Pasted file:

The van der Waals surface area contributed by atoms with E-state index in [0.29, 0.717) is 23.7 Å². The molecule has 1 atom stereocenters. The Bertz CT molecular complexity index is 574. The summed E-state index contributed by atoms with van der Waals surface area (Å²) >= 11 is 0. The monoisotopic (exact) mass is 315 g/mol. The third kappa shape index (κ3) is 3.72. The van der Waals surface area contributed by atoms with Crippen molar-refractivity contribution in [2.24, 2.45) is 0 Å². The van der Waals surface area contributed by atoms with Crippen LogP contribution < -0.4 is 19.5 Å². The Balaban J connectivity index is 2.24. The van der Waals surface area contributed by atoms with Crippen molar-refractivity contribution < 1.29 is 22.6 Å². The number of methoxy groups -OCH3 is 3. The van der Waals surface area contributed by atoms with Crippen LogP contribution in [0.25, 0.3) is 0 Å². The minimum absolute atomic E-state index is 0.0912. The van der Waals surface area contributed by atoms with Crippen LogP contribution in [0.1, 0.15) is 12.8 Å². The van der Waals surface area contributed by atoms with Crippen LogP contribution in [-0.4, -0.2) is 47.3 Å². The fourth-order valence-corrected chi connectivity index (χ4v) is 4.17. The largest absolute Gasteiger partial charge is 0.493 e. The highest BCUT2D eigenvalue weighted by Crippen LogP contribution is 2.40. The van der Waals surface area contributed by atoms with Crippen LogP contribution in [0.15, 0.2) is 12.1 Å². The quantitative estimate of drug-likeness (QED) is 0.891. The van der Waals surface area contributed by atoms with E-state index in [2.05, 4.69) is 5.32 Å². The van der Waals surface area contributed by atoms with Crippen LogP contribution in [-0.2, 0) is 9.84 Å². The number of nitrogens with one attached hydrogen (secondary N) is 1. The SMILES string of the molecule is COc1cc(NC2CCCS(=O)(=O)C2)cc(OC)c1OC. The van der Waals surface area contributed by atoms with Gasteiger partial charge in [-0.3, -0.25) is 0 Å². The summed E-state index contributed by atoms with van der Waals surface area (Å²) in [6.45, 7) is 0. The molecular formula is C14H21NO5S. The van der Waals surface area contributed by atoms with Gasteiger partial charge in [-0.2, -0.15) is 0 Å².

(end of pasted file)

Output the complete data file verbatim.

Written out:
The van der Waals surface area contributed by atoms with E-state index in [0.29, 0.717) is 23.7 Å². The molecule has 1 atom stereocenters. The Bertz CT molecular complexity index is 574. The summed E-state index contributed by atoms with van der Waals surface area (Å²) >= 11 is 0. The monoisotopic (exact) mass is 315 g/mol. The third kappa shape index (κ3) is 3.72. The van der Waals surface area contributed by atoms with Crippen molar-refractivity contribution in [2.24, 2.45) is 0 Å². The van der Waals surface area contributed by atoms with Crippen LogP contribution < -0.4 is 19.5 Å². The Balaban J connectivity index is 2.24. The van der Waals surface area contributed by atoms with Crippen molar-refractivity contribution < 1.29 is 22.6 Å². The number of methoxy groups -OCH3 is 3. The van der Waals surface area contributed by atoms with Crippen LogP contribution in [0.25, 0.3) is 0 Å². The minimum absolute atomic E-state index is 0.0912. The van der Waals surface area contributed by atoms with Crippen LogP contribution in [0.1, 0.15) is 12.8 Å². The van der Waals surface area contributed by atoms with Crippen LogP contribution in [-0.4, -0.2) is 47.3 Å². The fourth-order valence-corrected chi connectivity index (χ4v) is 4.17. The largest absolute Gasteiger partial charge is 0.493 e. The highest BCUT2D eigenvalue weighted by Crippen LogP contribution is 2.40. The van der Waals surface area contributed by atoms with Crippen LogP contribution in [0.15, 0.2) is 12.1 Å². The quantitative estimate of drug-likeness (QED) is 0.891. The van der Waals surface area contributed by atoms with E-state index in [2.05, 4.69) is 5.32 Å². The van der Waals surface area contributed by atoms with Crippen LogP contribution in [-0.2, 0) is 9.84 Å². The number of nitrogens with one attached hydrogen (secondary N) is 1. The SMILES string of the molecule is COc1cc(NC2CCCS(=O)(=O)C2)cc(OC)c1OC. The van der Waals surface area contributed by atoms with Gasteiger partial charge in [-0.3, -0.25) is 0 Å². The summed E-state index contributed by atoms with van der Waals surface area (Å²) in [6.45, 7) is 0. The molecular formula is C14H21NO5S. The van der Waals surface area contributed by atoms with Gasteiger partial charge in [-0.2, -0.15) is 0 Å².